of the Republic of Kiribati’s island
groups, but isolation no longer protects
them from threats that range from
marauding fishing fleets to advancing
climate change.
12 | front
| No. 6.2
PIPA was announced at the Eighth
Conference of the Parties (COP8), the
governing body of the Convention on
Biological Diversity, held this spring
in Curitiba, Brazil. Kiribati’s commitment echoed one of the meeting’s
most powerful themes: the enormous
importance and fragility of biodiversity on islands.
“Chronic problems for continents, like
habitat loss or invasive species, become
amplified on islands, making their
biodiversity much more vulnerable.”
Science now recognizes isolated
habitats like islands to be engines of
evolution, forcing species to change
in order to survive. The crucible-like
conditions of mountaintops, freshwa-
Biodiversity Gathering
Reaches Major
Conservation Agreements
This Page: Map Courtesy CABS conservation mapping program, mark denil, chief cartographer | © CI, Andrea Margit | Opposite page: © David Obura, New England Aquarium
In March, nearly 4,000 representatives from governments, international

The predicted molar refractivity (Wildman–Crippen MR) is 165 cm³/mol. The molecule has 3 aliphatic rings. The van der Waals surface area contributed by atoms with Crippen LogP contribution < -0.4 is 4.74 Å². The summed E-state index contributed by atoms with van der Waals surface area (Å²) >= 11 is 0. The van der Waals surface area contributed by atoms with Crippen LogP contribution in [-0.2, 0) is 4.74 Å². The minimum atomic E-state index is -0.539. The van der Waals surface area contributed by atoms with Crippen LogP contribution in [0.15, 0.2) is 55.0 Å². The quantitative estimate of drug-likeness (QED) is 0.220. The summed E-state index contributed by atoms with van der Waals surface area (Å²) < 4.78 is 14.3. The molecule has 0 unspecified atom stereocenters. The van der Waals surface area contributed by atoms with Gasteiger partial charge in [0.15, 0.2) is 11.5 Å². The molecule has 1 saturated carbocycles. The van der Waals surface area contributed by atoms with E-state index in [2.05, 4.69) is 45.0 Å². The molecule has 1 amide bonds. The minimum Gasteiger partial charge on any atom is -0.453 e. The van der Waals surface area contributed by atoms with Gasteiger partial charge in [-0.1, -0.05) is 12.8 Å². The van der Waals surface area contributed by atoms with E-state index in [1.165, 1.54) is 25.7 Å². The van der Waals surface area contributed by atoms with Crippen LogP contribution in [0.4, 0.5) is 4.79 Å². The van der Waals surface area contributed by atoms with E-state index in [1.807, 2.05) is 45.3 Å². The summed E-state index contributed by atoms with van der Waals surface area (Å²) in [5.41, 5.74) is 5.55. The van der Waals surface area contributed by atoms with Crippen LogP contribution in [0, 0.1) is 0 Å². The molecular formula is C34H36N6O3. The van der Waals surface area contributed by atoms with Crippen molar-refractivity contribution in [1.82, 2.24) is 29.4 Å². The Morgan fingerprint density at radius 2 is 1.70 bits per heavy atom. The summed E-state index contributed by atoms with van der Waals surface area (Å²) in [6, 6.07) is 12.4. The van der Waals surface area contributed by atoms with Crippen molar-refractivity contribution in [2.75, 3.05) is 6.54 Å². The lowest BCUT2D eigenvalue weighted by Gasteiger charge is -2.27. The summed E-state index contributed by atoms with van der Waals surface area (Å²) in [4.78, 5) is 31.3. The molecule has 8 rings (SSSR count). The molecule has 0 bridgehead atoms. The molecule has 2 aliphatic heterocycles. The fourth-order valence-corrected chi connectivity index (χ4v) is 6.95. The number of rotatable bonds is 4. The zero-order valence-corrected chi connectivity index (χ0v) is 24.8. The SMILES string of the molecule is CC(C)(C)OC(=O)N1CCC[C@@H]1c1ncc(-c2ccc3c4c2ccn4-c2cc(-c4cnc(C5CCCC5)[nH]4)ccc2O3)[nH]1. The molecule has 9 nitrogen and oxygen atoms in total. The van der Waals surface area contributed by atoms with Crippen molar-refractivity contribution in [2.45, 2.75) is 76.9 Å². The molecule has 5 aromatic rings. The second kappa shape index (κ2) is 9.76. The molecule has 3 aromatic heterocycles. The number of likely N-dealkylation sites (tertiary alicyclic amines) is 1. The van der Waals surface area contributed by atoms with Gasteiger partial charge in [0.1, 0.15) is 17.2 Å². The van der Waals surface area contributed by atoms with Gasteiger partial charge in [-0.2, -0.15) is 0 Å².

agencies, organizations, corporations, and
local communities met in Curitiba, Brazil,
to create the largest-ever gathering of
the Convention on Biological Diversity
(CBD), the world’s premier conservation
[Above] The
biodiversity-rich Phoenix Islands are part of the island Republic of Kiribati some 1,600 miles southwest of
Hawaii. Marine species include this arc-eyed hawkfish (Paracirrhites arcatus) [LEFT] watching for prey.
ter ecosystems, undersea mountains, and
islands often generate some of the greatest species concentrations on Earth.
But all this biological wealth has
a drawback: while island wildlife and
plant species have adapted perfectly
to isolation and limited space, their
specialization has made them vulnerable to human-generated threats. More
than 400 years of habitat destruction,
over-hunting, and pollution have
brought most native island creatures to
the brink of extinction.